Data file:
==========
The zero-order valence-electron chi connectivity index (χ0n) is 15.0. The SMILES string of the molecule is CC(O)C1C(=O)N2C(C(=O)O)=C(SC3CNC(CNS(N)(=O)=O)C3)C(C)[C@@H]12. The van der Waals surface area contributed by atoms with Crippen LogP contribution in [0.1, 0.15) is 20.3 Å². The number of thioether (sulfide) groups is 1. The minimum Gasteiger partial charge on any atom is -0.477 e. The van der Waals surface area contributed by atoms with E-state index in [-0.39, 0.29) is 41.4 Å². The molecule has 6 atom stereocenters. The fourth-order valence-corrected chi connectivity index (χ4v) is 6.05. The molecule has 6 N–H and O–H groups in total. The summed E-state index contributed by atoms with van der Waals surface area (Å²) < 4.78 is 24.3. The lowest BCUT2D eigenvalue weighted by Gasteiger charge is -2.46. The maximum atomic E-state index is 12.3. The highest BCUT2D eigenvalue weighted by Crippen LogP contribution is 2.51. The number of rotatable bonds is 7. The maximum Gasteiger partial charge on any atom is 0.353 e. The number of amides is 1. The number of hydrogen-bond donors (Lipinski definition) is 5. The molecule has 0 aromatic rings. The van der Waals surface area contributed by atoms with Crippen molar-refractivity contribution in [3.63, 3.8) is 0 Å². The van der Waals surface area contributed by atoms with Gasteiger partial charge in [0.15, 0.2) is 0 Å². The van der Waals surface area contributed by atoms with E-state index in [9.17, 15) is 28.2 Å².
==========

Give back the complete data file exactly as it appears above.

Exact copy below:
The zero-order valence-electron chi connectivity index (χ0n) is 15.0. The SMILES string of the molecule is CC(O)C1C(=O)N2C(C(=O)O)=C(SC3CNC(CNS(N)(=O)=O)C3)C(C)[C@@H]12. The van der Waals surface area contributed by atoms with Crippen LogP contribution in [0.1, 0.15) is 20.3 Å². The number of thioether (sulfide) groups is 1. The minimum Gasteiger partial charge on any atom is -0.477 e. The van der Waals surface area contributed by atoms with E-state index in [-0.39, 0.29) is 41.4 Å². The molecule has 6 atom stereocenters. The fourth-order valence-corrected chi connectivity index (χ4v) is 6.05. The molecule has 6 N–H and O–H groups in total. The summed E-state index contributed by atoms with van der Waals surface area (Å²) < 4.78 is 24.3. The lowest BCUT2D eigenvalue weighted by Gasteiger charge is -2.46. The maximum atomic E-state index is 12.3. The highest BCUT2D eigenvalue weighted by Crippen LogP contribution is 2.51. The number of rotatable bonds is 7. The maximum Gasteiger partial charge on any atom is 0.353 e. The number of amides is 1. The number of hydrogen-bond donors (Lipinski definition) is 5. The molecule has 0 aromatic rings. The van der Waals surface area contributed by atoms with Crippen molar-refractivity contribution in [3.63, 3.8) is 0 Å². The van der Waals surface area contributed by atoms with Gasteiger partial charge in [0.15, 0.2) is 0 Å². The van der Waals surface area contributed by atoms with E-state index in [9.17, 15) is 28.2 Å².